I am always looking at your training in the context of a marathon schedule. You even gave a great outline a few weeks back that was super awesome. How exactly would you design a plan for another distance? Lets say a 5k runner. Would the back to backs still be of importance? Would the speed work be more intense and would there be more of it? Lydiard's schedule's didn't very much in the base phase or the hill phase, even the track phase was pretty similar regardless of distance. I'm wondering what kind of changes you would have made in Mike's schedule if his goal had been a 5k?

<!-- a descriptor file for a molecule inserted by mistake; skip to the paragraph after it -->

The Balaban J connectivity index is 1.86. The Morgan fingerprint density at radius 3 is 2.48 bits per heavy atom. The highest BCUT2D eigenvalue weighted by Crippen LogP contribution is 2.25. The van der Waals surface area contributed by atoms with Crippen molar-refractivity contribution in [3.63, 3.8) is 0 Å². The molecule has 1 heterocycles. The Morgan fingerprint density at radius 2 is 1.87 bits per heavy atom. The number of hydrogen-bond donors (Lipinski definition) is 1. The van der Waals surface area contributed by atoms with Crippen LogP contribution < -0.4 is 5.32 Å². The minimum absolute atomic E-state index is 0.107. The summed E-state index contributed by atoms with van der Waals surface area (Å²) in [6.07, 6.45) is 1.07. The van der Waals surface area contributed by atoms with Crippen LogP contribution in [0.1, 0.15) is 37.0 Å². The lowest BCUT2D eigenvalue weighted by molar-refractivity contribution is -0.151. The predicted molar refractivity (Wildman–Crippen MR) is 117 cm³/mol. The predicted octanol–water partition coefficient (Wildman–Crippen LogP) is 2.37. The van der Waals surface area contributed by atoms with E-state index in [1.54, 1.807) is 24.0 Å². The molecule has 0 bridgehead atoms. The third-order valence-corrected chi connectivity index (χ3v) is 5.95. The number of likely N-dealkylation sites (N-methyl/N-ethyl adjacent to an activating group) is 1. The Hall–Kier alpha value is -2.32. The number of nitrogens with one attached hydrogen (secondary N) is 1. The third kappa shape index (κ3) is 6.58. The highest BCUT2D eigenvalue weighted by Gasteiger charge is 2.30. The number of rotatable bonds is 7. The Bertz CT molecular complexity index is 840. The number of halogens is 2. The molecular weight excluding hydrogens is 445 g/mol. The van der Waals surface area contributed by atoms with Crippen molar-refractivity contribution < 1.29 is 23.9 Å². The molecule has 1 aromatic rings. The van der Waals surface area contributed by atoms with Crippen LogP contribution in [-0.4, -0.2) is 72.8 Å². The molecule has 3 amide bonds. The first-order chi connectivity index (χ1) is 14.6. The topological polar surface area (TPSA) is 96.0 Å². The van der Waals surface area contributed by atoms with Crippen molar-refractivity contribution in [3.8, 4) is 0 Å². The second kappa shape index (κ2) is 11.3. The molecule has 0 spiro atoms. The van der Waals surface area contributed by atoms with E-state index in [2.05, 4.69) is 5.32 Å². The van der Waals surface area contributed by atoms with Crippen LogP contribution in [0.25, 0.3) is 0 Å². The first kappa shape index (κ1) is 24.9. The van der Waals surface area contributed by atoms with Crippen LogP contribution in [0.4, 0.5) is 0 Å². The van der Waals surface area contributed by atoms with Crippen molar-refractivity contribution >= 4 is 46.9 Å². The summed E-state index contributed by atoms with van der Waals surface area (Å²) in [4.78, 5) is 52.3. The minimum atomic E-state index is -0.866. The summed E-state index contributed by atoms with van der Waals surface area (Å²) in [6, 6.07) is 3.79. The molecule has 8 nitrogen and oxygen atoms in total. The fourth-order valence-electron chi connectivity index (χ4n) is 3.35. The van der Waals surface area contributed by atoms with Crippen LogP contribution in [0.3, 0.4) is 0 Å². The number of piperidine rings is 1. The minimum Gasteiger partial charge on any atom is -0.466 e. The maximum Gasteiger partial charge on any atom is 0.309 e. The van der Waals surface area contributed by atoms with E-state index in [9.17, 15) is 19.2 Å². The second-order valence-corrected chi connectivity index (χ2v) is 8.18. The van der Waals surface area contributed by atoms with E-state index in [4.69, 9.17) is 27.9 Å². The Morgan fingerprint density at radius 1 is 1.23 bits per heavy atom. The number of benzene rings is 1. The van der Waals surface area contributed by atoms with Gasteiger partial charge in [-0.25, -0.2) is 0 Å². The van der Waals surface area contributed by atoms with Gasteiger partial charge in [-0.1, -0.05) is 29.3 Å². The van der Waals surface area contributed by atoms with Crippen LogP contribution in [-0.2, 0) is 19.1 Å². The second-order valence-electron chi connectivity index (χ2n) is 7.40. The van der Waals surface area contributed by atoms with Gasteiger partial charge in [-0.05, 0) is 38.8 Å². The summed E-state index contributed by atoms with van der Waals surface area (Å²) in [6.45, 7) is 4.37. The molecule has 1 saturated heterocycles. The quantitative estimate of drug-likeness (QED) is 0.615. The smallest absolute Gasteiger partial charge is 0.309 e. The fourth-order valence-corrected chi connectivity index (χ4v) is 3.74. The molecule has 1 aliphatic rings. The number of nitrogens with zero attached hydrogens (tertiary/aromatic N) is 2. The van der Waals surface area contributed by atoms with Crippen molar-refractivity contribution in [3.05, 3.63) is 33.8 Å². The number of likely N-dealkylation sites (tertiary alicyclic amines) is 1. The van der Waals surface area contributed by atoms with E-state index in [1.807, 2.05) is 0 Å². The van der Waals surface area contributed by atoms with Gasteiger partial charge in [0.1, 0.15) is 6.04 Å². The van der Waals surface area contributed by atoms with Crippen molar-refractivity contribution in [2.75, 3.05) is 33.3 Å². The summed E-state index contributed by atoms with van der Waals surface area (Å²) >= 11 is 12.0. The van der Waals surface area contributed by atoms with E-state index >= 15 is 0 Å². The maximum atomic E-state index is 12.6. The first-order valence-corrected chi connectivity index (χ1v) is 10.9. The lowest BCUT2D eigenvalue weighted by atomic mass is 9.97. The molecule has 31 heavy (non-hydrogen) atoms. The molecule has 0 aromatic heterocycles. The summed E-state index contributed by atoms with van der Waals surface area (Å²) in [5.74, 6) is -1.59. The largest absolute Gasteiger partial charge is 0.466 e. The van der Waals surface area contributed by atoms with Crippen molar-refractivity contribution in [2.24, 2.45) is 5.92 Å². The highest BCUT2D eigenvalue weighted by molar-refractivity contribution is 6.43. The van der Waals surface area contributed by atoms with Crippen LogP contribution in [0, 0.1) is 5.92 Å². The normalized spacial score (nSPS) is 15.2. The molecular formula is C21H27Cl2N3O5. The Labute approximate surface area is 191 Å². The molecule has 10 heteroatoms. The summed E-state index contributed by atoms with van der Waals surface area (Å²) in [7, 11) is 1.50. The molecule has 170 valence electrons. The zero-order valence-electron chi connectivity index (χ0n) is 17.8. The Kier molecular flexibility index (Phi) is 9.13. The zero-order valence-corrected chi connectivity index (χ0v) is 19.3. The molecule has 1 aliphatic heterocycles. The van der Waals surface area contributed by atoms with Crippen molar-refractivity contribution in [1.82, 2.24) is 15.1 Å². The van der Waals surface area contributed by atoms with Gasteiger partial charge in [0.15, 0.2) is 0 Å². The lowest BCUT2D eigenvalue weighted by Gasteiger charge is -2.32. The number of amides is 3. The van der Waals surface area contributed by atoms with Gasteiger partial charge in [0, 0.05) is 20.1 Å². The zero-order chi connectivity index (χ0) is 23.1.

Jesse, The conditioning and hill phases would be the same but during the peaking phase there would be more emphasis on the speed work, not more of it, but with the goal of keeping the legs fresh so that you can do the faster work needed to compete over the 5K. This means you might have to run the long run slower than during the conditioning phase or cut it back to about 75% of it's length. The important thing is to condition yourself well during the conditioning phase so you can hold up to the faster work and recover faster from the speed work. The back to backs during the conditioning period aid in the ability to recover faster and will show their benefit once you start your speed work.

Sunday, October 14, 2007

Hearing but not Listening

Dear runners, never bring your loving spouse along to a follow-up visit after a surgery. Problems can sometimes arise due to differences in interpreting the kind doctor's instructions.